US cities - shortest name?

With a 2020 population of 39,306, this is going to be the population winner among three letter city names.

And Jay, Florida! Both of my college roommates were from North Florida so I’ve actually been there, population about 500

Several three-letter “cities” in Illinois, all of them better described as very small towns:

  • Ava (population 553)
  • Dix (469)
  • Ina (1641)
  • Joy (372)
  • Lee (313)
  • Rio (209)

Gap, PA. A town in the vicinity of Intercourse.

The shortest named community in America was Y, Alaska. But they renamed it Susitna North in 2010.

Kentucky has Oz but it’s so small that I’m having trouble finding its population figure. Or on a map, for that matter; Google says it’s somewhere in here:

As well as the winner for any population when you also add the full name of the state.

@Telemark I didn’t know about Jay VT.

And Rye, NY looks like a possible winner: The population was 45,928 at the 2010 census. Rye (town), New York - Wikipedia
I don’t know why I didn’t think of it. I’ve been to Jay NY just twice, but I’ve driven/ridden through Rye NY at least a hundred times, and been to Rye Playland many times.

Coincidentally, John Jay, for whom Jay VT and Jay NY are both named, came from Rye.

I went to Roy, Utah on business in the 90s. Remember IOmega disc drives?

Like Ely, Zim is in northern Minnesota, but alas is unincorporated. I’ve been there; it takes just a few seconds to go through the place.

I’ve been there. It’s close to Hill AFB. There’s a notable strip club there where presumably the Air Force went to blow off steam. Except, this being Utah, the stripper couldn’t strip down below what was basically a bikini. And they couldn’t serve anything stronger than 3.2 beer. . But I suppose it was better than nothing. More sinful pleasures were available a two hour drive across the Salt Lake Desert in Wendover, Nevada, where you could gamble and get real drinks.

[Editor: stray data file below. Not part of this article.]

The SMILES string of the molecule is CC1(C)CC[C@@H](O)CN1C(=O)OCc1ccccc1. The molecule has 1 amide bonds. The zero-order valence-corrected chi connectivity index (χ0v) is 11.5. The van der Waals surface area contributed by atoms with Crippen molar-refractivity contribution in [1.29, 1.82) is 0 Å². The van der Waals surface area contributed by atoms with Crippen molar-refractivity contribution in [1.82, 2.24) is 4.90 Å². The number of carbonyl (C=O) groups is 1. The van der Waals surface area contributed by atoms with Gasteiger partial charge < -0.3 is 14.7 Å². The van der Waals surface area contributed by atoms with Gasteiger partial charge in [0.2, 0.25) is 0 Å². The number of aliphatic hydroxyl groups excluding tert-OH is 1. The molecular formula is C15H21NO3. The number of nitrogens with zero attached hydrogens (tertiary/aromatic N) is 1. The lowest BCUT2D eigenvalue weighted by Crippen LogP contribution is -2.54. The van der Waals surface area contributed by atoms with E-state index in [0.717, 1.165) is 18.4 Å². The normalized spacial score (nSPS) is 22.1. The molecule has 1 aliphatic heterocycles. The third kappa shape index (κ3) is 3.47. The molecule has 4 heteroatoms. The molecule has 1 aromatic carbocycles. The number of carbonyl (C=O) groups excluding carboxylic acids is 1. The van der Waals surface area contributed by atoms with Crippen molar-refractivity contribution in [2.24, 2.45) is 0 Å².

Roy OR

Not the biggest by a long shot. I bicycle through it from time to time. The only buildings that are not a house or barn are a Catholic church and school. But it does have the interesting feature that its name+state abbrev is a palindrome. It’s not the only place with that feature: there’s a short list of them here:

There are other two-letter places besides the ones name Ai. Not very many but I do remember there’s a place named Ed KY. And of course Wikipedia has a list of them:

Is that pronounced 'I (or ‘Eye’ or ‘Aye’? Or is it pronounced ‘Eye-eeeeeeeee!

Do the Spanish residents call it ‘Ojo’?


And is the population slothful?

There’s always the birthplace of Amway, Ada, MI

There is also Ada, OK.

I’m familiar with it because it has (maybe had) a large AT&T network switch. The naming convention was <city name reduced to 4 characters><5 characters for switch type>.

So, Minneapolis would be MPLSMN, Kansas City KSCYMO (or KSCYKS).

Ada being three characters ended up with a space in the name, which caused problems for parsing in computer programs, depending on the operating system/language/etc.

I presume the other listed cities had similar issues, but ‘ADA OK’ was the one used for pointing out it needed to be handled as a test case (possibly because it was first alphabetically?).

Well now I want to start a community and name it Kroywen.

Maybe we should ask an Artificial Intelligence… (Actually, I believe Ai is a Biblical reference.)

That’d add to the short list of places named with the reverse of the state they’re in: Adaven, Nevada (ghost town) and Saxet, Texas (former town in Shelby County). And perhaps Aksarben, Nebraska, a mixed use development in Omaha; used to be a horse race track with the same name.

There’s also three places in Canada named Adanac.